America's most iconic presidents demonstrated bold leadership during trying times. The best examples were George Washington during the Revolutionary War and in the early days of the fragile republic; Abraham Lincoln during the Civil War; and Franklin Roosevelt during the Depression and World War II. All of them led the nation with decisiveness and an inspirational quality that stood the test of time. But President Obama is positioning himself as something different, not a bold leader in this iconic mold, but more as the capital's referee.
Today's challenges aren't easy. Obama is trying to sort out a host of very tough issues, including budget priorities, the debt ceiling, entitlement programs such as Medicare, Medicaid, and Social Security, and the wars in Afghanistan, Iraq, and Libya. But Obama hasn't emerged as the kind of daring and charismatic leader that many voters expected when they elected him in 2008. Rushing to the front lines of the battle is not Obama's style. [See photos of unrest in Libya.]
This reluctance, what one Democratic strategist called "a policy of hesitation," has been the target of growing criticism from both Republicans and some Democrats, and a concern of everyday Americans. "The president isn't leading," House Speaker John Boehner told reporters. "He didn't lead on last year's budget, and he clearly is not leading on this year's budget." Among Democrats who have recently criticized Obama for failing to move to the forefront on budget issues are Sen. Joe Manchin of West Virginia and Rep. John Conyers of Michigan. Overall, only about half of Americans say Obama is a strong and decisive leader, a decline from 73 percent two years ago and 60 percent a year ago, according to the Gallup Poll.
Obama's speech last week on the deficit was designed in part to ease these concerns, but he came very late to the debate over entitlements, and, while he was more specific than in the past, his address didn't qualify as ground-breaking. Instead, it established Obama as one voice among many in the budget fight, a very important voice, to be sure, but not one that will drown out everyone else. [Check out a roundup of political cartoons on the federal budget and deficit.]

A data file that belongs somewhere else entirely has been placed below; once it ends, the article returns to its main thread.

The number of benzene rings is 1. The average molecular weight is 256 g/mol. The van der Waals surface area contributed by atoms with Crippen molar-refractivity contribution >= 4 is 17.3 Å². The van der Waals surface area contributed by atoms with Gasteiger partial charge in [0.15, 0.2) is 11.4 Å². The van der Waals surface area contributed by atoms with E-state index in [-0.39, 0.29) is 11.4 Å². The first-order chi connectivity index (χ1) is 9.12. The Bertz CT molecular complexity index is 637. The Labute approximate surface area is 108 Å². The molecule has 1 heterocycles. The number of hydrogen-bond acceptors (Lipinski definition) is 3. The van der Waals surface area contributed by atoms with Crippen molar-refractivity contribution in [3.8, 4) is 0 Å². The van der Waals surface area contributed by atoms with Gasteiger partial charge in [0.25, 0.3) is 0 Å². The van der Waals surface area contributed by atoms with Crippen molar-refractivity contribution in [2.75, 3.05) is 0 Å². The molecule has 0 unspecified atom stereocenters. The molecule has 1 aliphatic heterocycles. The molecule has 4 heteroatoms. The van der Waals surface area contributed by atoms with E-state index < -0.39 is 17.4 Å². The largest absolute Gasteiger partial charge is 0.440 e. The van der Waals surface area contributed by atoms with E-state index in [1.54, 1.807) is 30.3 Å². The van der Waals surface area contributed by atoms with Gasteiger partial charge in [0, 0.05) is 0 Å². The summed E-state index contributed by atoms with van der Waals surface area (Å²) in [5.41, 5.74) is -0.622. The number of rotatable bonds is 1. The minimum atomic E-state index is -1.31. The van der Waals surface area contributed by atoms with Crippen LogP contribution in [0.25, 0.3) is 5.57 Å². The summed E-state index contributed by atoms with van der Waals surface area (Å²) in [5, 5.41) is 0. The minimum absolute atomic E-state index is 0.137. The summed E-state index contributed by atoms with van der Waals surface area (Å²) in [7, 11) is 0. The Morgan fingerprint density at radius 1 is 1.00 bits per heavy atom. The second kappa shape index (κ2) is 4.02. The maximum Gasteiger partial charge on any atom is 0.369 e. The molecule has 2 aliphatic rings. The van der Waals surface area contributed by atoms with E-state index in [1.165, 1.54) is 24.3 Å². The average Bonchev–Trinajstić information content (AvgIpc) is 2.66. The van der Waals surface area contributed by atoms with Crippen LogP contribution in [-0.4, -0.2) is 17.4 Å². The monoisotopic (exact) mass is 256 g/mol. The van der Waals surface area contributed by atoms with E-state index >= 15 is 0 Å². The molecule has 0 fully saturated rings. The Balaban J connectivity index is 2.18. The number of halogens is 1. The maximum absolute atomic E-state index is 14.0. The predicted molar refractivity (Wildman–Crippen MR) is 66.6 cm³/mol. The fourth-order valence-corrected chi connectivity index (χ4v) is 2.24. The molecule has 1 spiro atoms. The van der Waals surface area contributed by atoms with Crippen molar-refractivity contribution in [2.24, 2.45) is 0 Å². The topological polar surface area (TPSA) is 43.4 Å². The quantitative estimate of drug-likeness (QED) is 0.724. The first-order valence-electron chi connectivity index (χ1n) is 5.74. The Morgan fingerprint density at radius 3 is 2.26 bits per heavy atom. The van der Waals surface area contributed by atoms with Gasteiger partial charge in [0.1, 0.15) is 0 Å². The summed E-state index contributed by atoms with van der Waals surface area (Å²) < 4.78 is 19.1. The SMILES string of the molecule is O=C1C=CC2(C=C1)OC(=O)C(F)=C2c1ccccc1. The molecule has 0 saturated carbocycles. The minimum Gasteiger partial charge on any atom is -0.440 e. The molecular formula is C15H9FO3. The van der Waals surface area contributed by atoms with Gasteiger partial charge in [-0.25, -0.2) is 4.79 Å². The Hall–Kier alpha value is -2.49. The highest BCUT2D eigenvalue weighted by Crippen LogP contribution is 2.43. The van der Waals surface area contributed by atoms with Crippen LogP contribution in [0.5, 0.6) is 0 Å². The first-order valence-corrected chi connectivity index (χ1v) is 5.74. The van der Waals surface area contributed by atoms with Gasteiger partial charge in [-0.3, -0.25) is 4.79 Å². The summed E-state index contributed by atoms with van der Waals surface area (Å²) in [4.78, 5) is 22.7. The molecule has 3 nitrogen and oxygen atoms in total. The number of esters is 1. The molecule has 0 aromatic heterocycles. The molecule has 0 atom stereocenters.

Despite the obstacles ahead, Obama is still in a relatively strong position to be re-elected. The field of potential Republican challengers is considered lackluster. And many voters have concluded that the country's problems are so severe that America can't afford a failed presidency, so they are rooting for Obama to succeed, according to pollsters of both major parties. Obama remains a very likable figure as an individual, is seen as smart and well-intentioned, and is considered a good family man who has a strong character, which is a powerful buffer that softens negative assessments of his policies. The latest CNN/Opinion Research Corporation poll finds that the country is almost evenly split on his presidency, with 50 percent disapproving his job performance and 48 percent approving. [Check out a roundup of political cartoons on the 2012 GOP candidates.]
On the other side, things aren't going so smoothly for the Republicans in Congress. GOP strategists are warning their congressional leaders that the public isn't ready to accept massive changes in Medicare—changes which are a cornerstone of GOP plans to cut the deficit. Republican advisers say that any effort to make those changes without a better rationale could lead to deep voter opposition to GOP candidates in the 2012 elections. The most recent NBC News/Wall Street Journal poll shows that 53 percent of Americans favor only minor modifications or no change in Medicare, while 44 percent favor an overhaul or major changes. This means that, over the past year, support has actually increased for Medicare as it currently operates.
In political terms, the story on Capitol Hill is a familiar tightrope walk. Senate Democrats, led by Majority Leader Harry Reid, don't want to alienate their left wing, but at the same time don't want to anger independents who tend to be centrists. House Republicans, led by Boehner, don't want to alienate their right wing, especially the Tea Party activists, and also don't want to anger those same centrist independents.
Many of the principal players, including Obama, Reid, and Boehner, say they seek a profound debate about what Americans want their federal government to be, how much help Washington should give individuals and businesses, and how much individuals and businesses should rely on themselves. But given our polarized nation, our divided capital, and our harsh political climate, it's likely that the coming battles will generate a lot more heat than light.